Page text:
Why I Don't Accept Apologies
I’ve always been fascinated by how we are taught to apologize. From the time we are able to understand words, our parents are always reminding us that we have to say sorry for everything that ever goes wrong. But how many times in your life have you said, “I’m sorry,” while thinking, “I’m not sorry at all” ?
Apologies aren’t about achieving forgiveness. They are usually about abdicating your responsibility for what you did. Like when Little Jimmy hits Tommy in the face with a dump truck on the playground and his mom tells him right away that he must apologize.
“Sorry,” Little Jimmy says sheepishly, having no idea or care what the word means as long as he can get back to playing and possibly do it again in four to eight seconds.
Forcing someone to apologize to you is just an attempt to make yourself feel better. It’s not sincere if they don’t do it on their own. And the act is not erased because they said two words. The act remains. The apology doesn’t.
My Approach to Apologies
When people apologize to me I usually don’t say anything. And then I am “in trouble” for not acknowledging their apology. Which seems rather odd. First, they did something to me that they feel the need to apologize for. And then when I don’t immediately grant them the freedom from their despair and wash over what they have done in an instant, then I am unaccepting?
This doesn’t add up. What if I never think about being wronged in terms of forgiveness or not? Then do I still need to accept your apology? But isn’t that for you? And wasn’t this supposed to be about me?
I don’t forgive or not forgive people. I just chalk it up in my mind and weigh it as part of our future relationship, if there will be one. I often wonder why people find this so odd. As if I am not being a good person for not allowing people to clear their conscience at my expense.
Actions Over Words
People tend to place too much value on words. I love words. I take them at face value. But I don’t take words to mean more than actions when they are concerned with the same thing.
If you tell me you are very sorry five minutes after you do something, all that tells me is that you want to delete what happened. What I really want to know is something I can’t know at this time. I want to know whether you are going to do it again when placed in the same circumstances. And until then I can’t really “rule” on your state of sorry.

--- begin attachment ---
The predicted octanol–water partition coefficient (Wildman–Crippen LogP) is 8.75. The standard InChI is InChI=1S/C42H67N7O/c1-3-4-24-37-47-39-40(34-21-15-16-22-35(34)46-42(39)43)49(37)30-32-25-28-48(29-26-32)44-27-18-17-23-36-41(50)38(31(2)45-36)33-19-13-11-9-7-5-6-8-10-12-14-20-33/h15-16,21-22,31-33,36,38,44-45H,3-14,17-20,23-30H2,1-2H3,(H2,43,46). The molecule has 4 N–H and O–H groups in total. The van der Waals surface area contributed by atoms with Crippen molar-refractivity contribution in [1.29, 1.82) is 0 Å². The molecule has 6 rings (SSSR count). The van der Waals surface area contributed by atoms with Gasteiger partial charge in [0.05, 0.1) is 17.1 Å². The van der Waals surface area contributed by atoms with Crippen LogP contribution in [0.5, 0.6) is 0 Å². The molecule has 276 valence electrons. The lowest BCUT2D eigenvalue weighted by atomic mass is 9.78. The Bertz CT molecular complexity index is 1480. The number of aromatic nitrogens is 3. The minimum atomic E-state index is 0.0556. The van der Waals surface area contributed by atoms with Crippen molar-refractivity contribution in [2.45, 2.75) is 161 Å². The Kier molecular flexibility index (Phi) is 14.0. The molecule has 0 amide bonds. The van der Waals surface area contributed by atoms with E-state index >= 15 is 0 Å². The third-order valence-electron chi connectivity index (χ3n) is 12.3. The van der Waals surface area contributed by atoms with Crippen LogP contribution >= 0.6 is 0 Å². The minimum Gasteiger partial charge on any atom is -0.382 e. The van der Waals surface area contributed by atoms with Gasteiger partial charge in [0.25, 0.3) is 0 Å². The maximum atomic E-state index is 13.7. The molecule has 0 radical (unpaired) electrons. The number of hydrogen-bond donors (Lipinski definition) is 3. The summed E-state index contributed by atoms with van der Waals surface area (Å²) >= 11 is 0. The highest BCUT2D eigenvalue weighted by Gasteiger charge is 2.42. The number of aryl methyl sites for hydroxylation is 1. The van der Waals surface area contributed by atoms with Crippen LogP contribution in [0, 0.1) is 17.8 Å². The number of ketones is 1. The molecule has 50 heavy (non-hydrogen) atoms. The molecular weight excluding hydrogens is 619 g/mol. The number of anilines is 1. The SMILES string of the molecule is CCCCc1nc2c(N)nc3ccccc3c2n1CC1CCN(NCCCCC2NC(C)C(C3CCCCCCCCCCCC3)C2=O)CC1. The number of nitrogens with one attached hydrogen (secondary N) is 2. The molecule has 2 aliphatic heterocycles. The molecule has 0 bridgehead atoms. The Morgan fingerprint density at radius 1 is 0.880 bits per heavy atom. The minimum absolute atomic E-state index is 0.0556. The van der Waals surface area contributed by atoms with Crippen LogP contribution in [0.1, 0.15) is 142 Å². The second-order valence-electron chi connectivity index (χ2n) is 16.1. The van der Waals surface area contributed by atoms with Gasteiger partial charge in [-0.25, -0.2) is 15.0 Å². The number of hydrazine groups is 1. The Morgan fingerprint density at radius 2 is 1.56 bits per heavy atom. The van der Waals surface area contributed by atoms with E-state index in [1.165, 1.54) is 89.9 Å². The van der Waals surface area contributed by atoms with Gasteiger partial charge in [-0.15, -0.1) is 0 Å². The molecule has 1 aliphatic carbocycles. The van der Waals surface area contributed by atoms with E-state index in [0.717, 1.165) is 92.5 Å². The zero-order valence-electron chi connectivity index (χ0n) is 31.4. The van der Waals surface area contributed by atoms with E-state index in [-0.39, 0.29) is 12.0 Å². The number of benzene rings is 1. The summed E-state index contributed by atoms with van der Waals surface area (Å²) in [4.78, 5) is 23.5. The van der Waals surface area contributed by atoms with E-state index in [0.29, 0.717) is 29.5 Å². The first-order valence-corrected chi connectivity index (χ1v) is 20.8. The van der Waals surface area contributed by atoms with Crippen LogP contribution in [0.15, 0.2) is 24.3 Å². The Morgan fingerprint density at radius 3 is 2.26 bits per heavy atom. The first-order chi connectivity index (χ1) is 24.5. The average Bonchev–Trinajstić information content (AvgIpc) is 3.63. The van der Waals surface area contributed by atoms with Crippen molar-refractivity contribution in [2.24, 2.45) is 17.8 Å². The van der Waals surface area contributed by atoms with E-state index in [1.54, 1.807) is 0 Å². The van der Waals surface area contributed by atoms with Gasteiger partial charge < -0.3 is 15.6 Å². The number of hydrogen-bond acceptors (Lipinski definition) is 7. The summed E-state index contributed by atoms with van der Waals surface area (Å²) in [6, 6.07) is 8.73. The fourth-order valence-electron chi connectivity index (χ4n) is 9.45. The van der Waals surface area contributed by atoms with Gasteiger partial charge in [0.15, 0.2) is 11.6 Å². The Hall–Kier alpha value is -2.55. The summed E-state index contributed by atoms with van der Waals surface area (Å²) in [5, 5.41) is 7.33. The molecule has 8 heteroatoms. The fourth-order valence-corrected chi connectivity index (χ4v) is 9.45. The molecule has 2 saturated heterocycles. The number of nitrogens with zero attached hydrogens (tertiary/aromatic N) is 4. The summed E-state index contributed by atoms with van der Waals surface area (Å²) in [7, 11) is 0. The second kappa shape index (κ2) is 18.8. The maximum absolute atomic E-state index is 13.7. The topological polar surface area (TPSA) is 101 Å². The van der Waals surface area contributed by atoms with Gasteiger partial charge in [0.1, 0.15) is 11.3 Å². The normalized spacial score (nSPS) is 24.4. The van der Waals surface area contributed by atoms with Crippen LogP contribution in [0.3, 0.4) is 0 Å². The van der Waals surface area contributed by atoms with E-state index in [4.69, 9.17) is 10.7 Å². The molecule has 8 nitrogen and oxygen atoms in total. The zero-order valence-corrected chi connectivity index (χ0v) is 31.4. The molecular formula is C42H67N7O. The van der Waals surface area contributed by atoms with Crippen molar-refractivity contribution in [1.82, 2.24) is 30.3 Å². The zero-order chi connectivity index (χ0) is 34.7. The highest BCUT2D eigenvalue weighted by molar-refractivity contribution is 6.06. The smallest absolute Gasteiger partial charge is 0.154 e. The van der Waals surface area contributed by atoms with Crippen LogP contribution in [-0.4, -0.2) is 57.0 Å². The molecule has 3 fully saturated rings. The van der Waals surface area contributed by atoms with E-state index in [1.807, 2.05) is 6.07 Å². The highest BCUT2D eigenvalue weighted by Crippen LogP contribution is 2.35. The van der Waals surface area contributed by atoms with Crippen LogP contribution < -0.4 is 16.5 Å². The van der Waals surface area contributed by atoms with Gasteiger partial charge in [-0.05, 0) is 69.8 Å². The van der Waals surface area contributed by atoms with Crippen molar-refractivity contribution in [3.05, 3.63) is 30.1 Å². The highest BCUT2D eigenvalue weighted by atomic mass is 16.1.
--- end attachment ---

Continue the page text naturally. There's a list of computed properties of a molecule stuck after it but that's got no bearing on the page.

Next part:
People get so tied up with what people say. Sorry. I love you. But if they don’t act like that, what do those words mean? Nothing at all. Manipulative people use apologies and words to cover their actions. And somehow we fall for it.
They said sorry so they definitely won’t do it again. Until tomorrow. And then they will say sorry again. But that’s the point. Those are just words. Ingrained in us by our parents and by teachers and authority figures who wanted us to apologize first so the dispute would end, instead of opening a dialogue about the dispute.
The Real Way to Know if Someone is Actually Sorry
Anyone can apologize. But only those that are truly apologetic can immediately answer the question, “Why are you sorry?” If they start their answer with a pause and stutter, they haven’t thought about it and they aren’t sorry. They are placating you. Trying to get out of it quickly.
And their answer, for me, doesn’t guarantee absolution. It’s not sorry or not sorry, forgiveness or not. It’s another note on our human interaction. For me, it’s another piece to the puzzle and something to be considered moving forward.
If you tell me you will never do something again and then you do, what was your first apology worth? Why would I believe you when you do it again? The way I want to know if you are sorry is if you can explain to me why. But it still doesn’t grant you carte blanche to the land of now everything is fine because you said two words.
Forgiveness usually takes time. It can’t be given directly on the back of words of sorrow. Those that truly want to be forgiven because of a misdeed should be proving why they should be forgiven instead of asking for words of forgiveness.
Because just as your “I’m sorry” isn’t good enough for me, I can’t tell you that my “I forgive you” means that I truly do. Because I may think about it again later and get pissed. Because all you did was say sorry and you didn’t tell me why you are feeling so sorrowful.
So maybe it’s time to stop using words to cover our actions. Maybe it’s time to realize that when we mess up, it’s on us to prove that we are sorry — beyond words. And it’s not on the receiver to accept or reject our apology because a true apology is given because it is meant, not because of the expectation of forgiveness.